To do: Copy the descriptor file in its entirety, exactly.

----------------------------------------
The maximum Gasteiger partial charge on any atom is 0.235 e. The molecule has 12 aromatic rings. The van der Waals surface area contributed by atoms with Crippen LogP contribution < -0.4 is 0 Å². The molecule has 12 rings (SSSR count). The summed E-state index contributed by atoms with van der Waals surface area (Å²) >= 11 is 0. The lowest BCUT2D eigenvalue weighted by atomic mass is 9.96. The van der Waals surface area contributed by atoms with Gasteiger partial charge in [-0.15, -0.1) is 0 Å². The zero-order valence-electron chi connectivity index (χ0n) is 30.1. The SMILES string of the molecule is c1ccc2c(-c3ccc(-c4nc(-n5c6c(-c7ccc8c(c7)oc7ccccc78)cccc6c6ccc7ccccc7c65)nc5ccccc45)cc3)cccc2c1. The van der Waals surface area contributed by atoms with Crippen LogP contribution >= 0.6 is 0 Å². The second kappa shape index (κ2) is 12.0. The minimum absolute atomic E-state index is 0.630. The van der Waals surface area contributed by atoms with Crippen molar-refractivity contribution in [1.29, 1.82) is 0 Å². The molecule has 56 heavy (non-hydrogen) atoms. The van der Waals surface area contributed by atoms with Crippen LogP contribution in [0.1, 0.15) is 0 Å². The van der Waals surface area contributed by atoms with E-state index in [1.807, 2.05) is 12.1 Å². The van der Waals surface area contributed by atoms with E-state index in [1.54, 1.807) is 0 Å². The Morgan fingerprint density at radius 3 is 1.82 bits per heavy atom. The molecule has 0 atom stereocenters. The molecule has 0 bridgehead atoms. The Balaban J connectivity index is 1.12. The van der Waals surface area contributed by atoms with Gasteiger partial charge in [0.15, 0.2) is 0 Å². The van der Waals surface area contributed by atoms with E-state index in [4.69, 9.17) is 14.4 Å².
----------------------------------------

The maximum Gasteiger partial charge on any atom is 0.235 e. The molecule has 12 aromatic rings. The van der Waals surface area contributed by atoms with Crippen LogP contribution < -0.4 is 0 Å². The molecule has 12 rings (SSSR count). The summed E-state index contributed by atoms with van der Waals surface area (Å²) >= 11 is 0. The lowest BCUT2D eigenvalue weighted by atomic mass is 9.96. The van der Waals surface area contributed by atoms with Gasteiger partial charge in [-0.15, -0.1) is 0 Å². The zero-order valence-electron chi connectivity index (χ0n) is 30.1. The SMILES string of the molecule is c1ccc2c(-c3ccc(-c4nc(-n5c6c(-c7ccc8c(c7)oc7ccccc78)cccc6c6ccc7ccccc7c65)nc5ccccc45)cc3)cccc2c1. The van der Waals surface area contributed by atoms with Crippen LogP contribution >= 0.6 is 0 Å². The second kappa shape index (κ2) is 12.0. The minimum absolute atomic E-state index is 0.630. The van der Waals surface area contributed by atoms with Crippen molar-refractivity contribution in [1.29, 1.82) is 0 Å². The molecule has 56 heavy (non-hydrogen) atoms. The van der Waals surface area contributed by atoms with Crippen LogP contribution in [0.1, 0.15) is 0 Å². The van der Waals surface area contributed by atoms with E-state index in [1.807, 2.05) is 12.1 Å². The van der Waals surface area contributed by atoms with E-state index in [1.54, 1.807) is 0 Å². The Morgan fingerprint density at radius 3 is 1.82 bits per heavy atom. The molecule has 0 atom stereocenters. The molecule has 0 bridgehead atoms. The Balaban J connectivity index is 1.12. The van der Waals surface area contributed by atoms with Gasteiger partial charge in [0.15, 0.2) is 0 Å². The van der Waals surface area contributed by atoms with E-state index in [4.69, 9.17) is 14.4 Å².